This month’s general election in Israel could determine the future of Iran’s nuclear program, warned a former Israeli ambassador.

Danny Danon, chairman of the World Likud and former Israeli Ambassador to the United Nations, spoke with Arutz Sheva, at the new Arutz Sheva studios in Jerusalem, about the prospects of a center-left government being formed – despite polls showing right-of-center parties with a strong lead.

“I worked very closely with the Prime Minister for the last five years when I served as Israel’s ambassador to the UN. Four out of the five years [Netanyahu] was also the Minister of Foreign Affairs. And Now, I’m in Israel helping the Likud party to win the election. Hopefully it will be the last election in the near future. And I support the prime minister.”

Are you worried about the possibility that the Likud won’t form the next government?

“I am, because I speak with many people and I see that they have doubts. I see people from the Right who are considering either to vote for the Likud, for Bennett, for Sa’ar. And there is the possibility that actually Lapid will be the one to form the next government.”

“So it’s real. We understand that the next government will have a majority of conservative votes. Which is great, and I’m excited about it.”

“But at the same time, the prime minister could be Lapid, who is center-left, and I’m worried about it.”

Could right-wing voters be convinced to vote for Lapid?

“I don’t think they will vote for Lapid directly, but they can vote for Sa’ar, Liberman, Bennett, indirectly not giving the power to the prime minister to have the power to form a government.”

“If you don’t want to vote for the Likud, and you want to vote for Lapid, that is legitimate. But don’t vote for a right-wing party that isn’t endorsing the Likud, because you will end up giving your vote to Lapid.”

How will the new US administration and its plan to renegotiate the Iran nuclear deal impact Israel’s peace deals with Arab states?

“We do have the support of the US, regardless of who is sitting in the White House. I saw it myself when I was in the UN when Barack Obama was the president and when President Trump was there.”

“Regarding the Abraham Accords, I think it is in the US’ interest to support the process and help Israel forge relationships with more countries in the region.”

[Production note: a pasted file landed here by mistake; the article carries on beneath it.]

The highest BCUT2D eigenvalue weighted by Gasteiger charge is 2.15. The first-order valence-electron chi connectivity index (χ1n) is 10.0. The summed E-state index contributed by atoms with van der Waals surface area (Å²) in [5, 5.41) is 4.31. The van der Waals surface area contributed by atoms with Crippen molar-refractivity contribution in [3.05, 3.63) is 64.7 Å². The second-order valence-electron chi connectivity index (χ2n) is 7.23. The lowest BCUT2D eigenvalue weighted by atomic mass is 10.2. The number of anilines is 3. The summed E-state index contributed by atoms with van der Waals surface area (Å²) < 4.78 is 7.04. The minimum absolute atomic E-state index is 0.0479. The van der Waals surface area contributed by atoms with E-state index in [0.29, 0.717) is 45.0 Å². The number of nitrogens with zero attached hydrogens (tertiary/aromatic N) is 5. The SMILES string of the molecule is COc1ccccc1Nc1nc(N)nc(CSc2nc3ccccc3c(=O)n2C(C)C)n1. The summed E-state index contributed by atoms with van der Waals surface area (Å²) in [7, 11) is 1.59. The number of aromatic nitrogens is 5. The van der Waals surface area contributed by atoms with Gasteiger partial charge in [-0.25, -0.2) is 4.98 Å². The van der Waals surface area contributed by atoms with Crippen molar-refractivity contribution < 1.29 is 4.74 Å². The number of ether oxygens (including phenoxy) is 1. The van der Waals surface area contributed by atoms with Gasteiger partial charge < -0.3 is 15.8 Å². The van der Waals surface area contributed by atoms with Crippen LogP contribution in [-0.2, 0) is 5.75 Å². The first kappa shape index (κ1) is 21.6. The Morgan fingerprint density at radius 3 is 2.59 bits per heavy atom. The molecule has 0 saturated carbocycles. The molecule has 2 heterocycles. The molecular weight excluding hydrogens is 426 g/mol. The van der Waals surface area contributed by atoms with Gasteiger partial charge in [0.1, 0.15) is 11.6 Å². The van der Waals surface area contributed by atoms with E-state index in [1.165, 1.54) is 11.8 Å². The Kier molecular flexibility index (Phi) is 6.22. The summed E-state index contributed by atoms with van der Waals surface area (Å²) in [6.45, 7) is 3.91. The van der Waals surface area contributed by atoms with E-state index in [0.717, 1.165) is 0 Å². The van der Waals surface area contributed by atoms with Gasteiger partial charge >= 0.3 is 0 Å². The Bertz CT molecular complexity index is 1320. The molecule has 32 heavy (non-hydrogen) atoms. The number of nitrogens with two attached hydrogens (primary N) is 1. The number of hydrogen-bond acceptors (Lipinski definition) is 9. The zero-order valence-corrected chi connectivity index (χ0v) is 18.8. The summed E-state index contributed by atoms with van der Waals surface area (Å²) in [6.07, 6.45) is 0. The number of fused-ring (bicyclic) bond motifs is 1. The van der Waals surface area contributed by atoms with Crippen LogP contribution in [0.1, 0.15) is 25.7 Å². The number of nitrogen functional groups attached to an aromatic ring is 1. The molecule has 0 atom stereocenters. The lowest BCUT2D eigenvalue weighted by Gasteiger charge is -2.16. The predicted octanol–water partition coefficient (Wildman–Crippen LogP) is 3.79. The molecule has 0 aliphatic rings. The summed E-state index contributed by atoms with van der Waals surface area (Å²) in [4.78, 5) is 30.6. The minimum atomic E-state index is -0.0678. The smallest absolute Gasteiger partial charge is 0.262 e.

“I think we have an opportunity to open more embassies and to have a stronger alliance against Iran. I hope President Biden will continue with that.”

Is the Biden administration’s stance on Iran a threat to moderate Arab states?

“I think the main question is Iran – will the US reenter the JCPOA as it is, or will they actually demand a new agreement. I hope that they won’t try to appease the Iranians, that would be a crucial mistake.”

“My advice to the US would be to first consult with America’s allies – Israel, the Saudis, the Gulf countries – then go and speak with the Iranians.”

Is Netanyahu exaggerating on Iran? Are there things more threatening to Israel other than the Iranian regime?

“The next prime minister of Israel will be the one to decide whether we allow Iran to obtain a nuclear bomb or not. That will be a crucial decision. The voters in Israel are actually choosing the leader who will decide whether we allow Iran to become nuclear or not.”

“The prime minister, together with President Biden, will have to reach a decision about that.”

Is a nuclear Iran the biggest issue right now for Israel?

“Indeed. History has taught us that when you have a radical regime that is threatening the Jewish people, we cannot take the chances of waiting to see what will happen.”

“We will not allow Iran to become nuclear. If the US and Europeans will not take the necessary actions, we keep all options on the table. And we have the capabilities to prevent Iran from going nuclear. We hope the burden will not fall on Israel to take care of this issue.”

“But if we have no choice, we will do it ourselves.”

Do American Jews support Biden’s position on the Iran nuclear deal, or do they tend to oppose renegotiating?

“In general, they are aware of it, they are aware of the threat to Israel and the region and to stability, but when you are so far away from the region, it is different.”

“When I visited the UAE a few months ago, and we had discussions, they said, ‘Danny, for you it isn’t really a threat, but we can actually see Iran from here.’ I think proximity is an issue.”

“We are much more worried than our brothers and sisters in the US.”